Duke was 4-3 in ACC play, matching its worst conference start since 2002-03, and headed to undefeated Virginia when Mike Krzyzewski gave the Blue Devils the rallying cry that would define the rest of their season.
An “8” was written on the white board. That represented how many scholarship players Duke had left. And Krzyzewski told them eight is enough.
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And, coupled with a key lineup switch, it was enough to earn their first trip to the Final Four since 2010.
“These guys – there are eight guys. There’s not somebody hiding in the locker room that’s going to come out and appear,” Krzyzewski said in Houston. “And four freshmen. They’ve been spectacular. It’s been such an incredible year.”
After the Blue Devils’ number shrank to eight on Jan. 29 – the day Krzyzewski booted Rasheed Sulaimon off the team, his first such dismissal in his 35-year Duke career, just hours after Duke blew a 10-point lead and lost at Notre Dame – the Blue Devils didn’t lose for six weeks and began a 16-1 run.
It started with the 69-63 win against the No. 2-ranked Cavaliers, which featured a dagger 3-pointer from Tyus Jones with 11 seconds left that secured the win. Earlier in the game, fellow freshman Justise Winslow keyed the Blue Devils, driving to the basket with a verve.
Both players continued to play at an elevated level the rest of the year.
“It definitely was a point where I knew with one less player that my minutes would go up a little bit and I needed to produce a little bit more for this team,” Jones said. “It was just a point in the season where we all had to come together, and that’s exactly what we did.”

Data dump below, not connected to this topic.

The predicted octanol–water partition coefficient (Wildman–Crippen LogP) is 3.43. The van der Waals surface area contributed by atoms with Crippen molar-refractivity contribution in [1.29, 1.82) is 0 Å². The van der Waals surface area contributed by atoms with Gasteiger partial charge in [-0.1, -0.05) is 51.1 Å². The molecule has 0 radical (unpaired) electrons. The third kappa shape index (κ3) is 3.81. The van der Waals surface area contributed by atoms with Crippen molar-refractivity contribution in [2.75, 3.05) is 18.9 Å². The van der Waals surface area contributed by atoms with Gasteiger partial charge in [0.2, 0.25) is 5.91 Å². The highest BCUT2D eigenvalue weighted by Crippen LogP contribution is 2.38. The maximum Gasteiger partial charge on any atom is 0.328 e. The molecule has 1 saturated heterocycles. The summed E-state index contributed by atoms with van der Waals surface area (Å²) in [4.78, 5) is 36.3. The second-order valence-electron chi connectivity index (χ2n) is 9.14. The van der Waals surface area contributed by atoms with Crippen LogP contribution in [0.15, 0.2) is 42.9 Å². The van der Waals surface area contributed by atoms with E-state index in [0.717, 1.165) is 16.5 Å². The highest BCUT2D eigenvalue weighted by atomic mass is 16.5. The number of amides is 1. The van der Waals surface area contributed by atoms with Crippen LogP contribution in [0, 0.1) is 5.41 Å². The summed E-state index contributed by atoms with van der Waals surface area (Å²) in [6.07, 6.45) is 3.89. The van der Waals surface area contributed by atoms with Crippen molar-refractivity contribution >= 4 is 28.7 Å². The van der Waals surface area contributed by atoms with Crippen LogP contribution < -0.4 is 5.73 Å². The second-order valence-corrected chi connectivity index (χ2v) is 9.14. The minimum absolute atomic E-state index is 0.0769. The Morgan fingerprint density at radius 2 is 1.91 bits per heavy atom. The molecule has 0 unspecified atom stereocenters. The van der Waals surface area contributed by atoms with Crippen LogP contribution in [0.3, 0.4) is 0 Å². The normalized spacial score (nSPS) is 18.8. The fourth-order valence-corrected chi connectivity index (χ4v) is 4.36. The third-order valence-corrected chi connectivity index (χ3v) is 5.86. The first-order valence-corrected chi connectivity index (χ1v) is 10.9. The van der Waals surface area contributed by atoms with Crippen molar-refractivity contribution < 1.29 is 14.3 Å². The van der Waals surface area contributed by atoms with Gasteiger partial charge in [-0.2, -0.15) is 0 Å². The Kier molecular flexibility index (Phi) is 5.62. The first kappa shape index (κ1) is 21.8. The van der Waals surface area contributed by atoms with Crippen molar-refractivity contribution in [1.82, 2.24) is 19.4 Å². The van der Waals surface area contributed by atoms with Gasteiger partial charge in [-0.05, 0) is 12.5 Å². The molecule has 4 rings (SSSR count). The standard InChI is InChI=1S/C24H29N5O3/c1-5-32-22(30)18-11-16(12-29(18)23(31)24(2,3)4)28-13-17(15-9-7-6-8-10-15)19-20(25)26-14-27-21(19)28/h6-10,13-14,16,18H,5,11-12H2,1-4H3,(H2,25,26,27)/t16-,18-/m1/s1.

In 20 games with Sulaimon, Jones averaged 10.9 points and 4.95 assists. In the 17 games without him, Jones has averaged 12.4 points and 6.6 assists. Winslow’s statistical jump is more pronounced – his scoring average went from 10.7 to 14.6, and his rebounds from 4.5 to 8.5.
The stone-cold cool Jones displays at the end of games was a trait the Duke coaches first saw when he was a rising sophomore in high school – and that rare intangible was part of the reason Duke didn’t recruit any other point guards once they saw Jones that summer at the Peach Jam AAU tournament.
“I can’t remember the last time I was nervous,” Jones said in Houston. “Obviously I get butterflies like any other competitor does. You play the game because you love it, and you live for moments – you visualize yourself as a kid getting the ball in your hands and having to make a play.”
Winslow benefited from more than just having the safety net that depth provides removed from under him.
First, he learned how to play through pain – the shoulder injury and fractured rib that limited him to an average of just 3 points per game for a two-week stretch in January became more manageable with time and experience. And, starting with the Feb. 21 game against Clemson, Winslow moved full time to the 4 position, turning himself into a stretch 4 – a player capable of playing the power forward position, banging in the post and making 3-point shots.
“It’s a mismatch on the offensive end,” Jones said of Winslow. “It spreads the floor a little bit more. On the defensive end, he has been able to guard the 4 and be physical. He’s been getting a few more blocks and rebounding, and that makes us able to start the fast break a little bit quicker. It just provides a new element for us.”
The changes required by the reduced numbers affected the Blue Devils’ practices as well. At the beginning of the year, when there were 10 scholarship players (Semi Ojeleye transferred after the first semester), practices were like games, Quinn Cook said, with lots of 5-on-5 work. That’s no longer a smart option, with six of Duke’s eight players averaging over 20 minutes per game.
“We’ve cut down our practice like crazy,” Krzyzewski said. “Over the last two months, we’ve never practiced over an hour in a day.”